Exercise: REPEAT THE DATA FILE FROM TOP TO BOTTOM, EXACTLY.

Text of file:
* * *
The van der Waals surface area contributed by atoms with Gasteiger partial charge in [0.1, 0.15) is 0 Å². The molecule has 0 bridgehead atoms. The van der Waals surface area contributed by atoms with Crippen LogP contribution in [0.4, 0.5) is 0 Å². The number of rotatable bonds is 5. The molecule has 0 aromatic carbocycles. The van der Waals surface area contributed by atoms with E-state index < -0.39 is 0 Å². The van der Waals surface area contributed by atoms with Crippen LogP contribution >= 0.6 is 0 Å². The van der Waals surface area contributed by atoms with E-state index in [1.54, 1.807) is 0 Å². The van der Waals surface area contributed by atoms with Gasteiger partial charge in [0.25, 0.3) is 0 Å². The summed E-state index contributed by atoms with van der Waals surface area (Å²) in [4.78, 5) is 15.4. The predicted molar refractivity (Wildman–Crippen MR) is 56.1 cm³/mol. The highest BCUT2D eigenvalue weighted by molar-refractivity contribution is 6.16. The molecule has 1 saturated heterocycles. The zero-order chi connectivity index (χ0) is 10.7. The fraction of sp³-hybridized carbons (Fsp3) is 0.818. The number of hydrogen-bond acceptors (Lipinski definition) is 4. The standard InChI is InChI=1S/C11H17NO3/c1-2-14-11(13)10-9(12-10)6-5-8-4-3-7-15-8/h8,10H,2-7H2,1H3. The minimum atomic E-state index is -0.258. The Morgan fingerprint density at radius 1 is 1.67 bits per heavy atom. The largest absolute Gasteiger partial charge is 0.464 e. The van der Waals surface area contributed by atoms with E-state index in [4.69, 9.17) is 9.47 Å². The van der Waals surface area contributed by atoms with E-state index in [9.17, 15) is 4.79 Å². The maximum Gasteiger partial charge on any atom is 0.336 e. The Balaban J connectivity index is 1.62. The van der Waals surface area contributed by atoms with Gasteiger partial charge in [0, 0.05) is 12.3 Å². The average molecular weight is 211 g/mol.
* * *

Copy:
The van der Waals surface area contributed by atoms with Gasteiger partial charge in [0.1, 0.15) is 0 Å². The molecule has 0 bridgehead atoms. The van der Waals surface area contributed by atoms with Crippen LogP contribution in [0.4, 0.5) is 0 Å². The number of rotatable bonds is 5. The molecule has 0 aromatic carbocycles. The van der Waals surface area contributed by atoms with E-state index < -0.39 is 0 Å². The van der Waals surface area contributed by atoms with Crippen LogP contribution >= 0.6 is 0 Å². The van der Waals surface area contributed by atoms with E-state index in [1.54, 1.807) is 0 Å². The van der Waals surface area contributed by atoms with Gasteiger partial charge in [0.25, 0.3) is 0 Å². The summed E-state index contributed by atoms with van der Waals surface area (Å²) in [4.78, 5) is 15.4. The predicted molar refractivity (Wildman–Crippen MR) is 56.1 cm³/mol. The highest BCUT2D eigenvalue weighted by molar-refractivity contribution is 6.16. The molecule has 1 saturated heterocycles. The zero-order chi connectivity index (χ0) is 10.7. The fraction of sp³-hybridized carbons (Fsp3) is 0.818. The number of hydrogen-bond acceptors (Lipinski definition) is 4. The standard InChI is InChI=1S/C11H17NO3/c1-2-14-11(13)10-9(12-10)6-5-8-4-3-7-15-8/h8,10H,2-7H2,1H3. The minimum atomic E-state index is -0.258. The Morgan fingerprint density at radius 1 is 1.67 bits per heavy atom. The largest absolute Gasteiger partial charge is 0.464 e. The van der Waals surface area contributed by atoms with E-state index in [4.69, 9.17) is 9.47 Å². The van der Waals surface area contributed by atoms with E-state index in [9.17, 15) is 4.79 Å². The maximum Gasteiger partial charge on any atom is 0.336 e. The Balaban J connectivity index is 1.62. The van der Waals surface area contributed by atoms with Gasteiger partial charge in [0, 0.05) is 12.3 Å². The average molecular weight is 211 g/mol.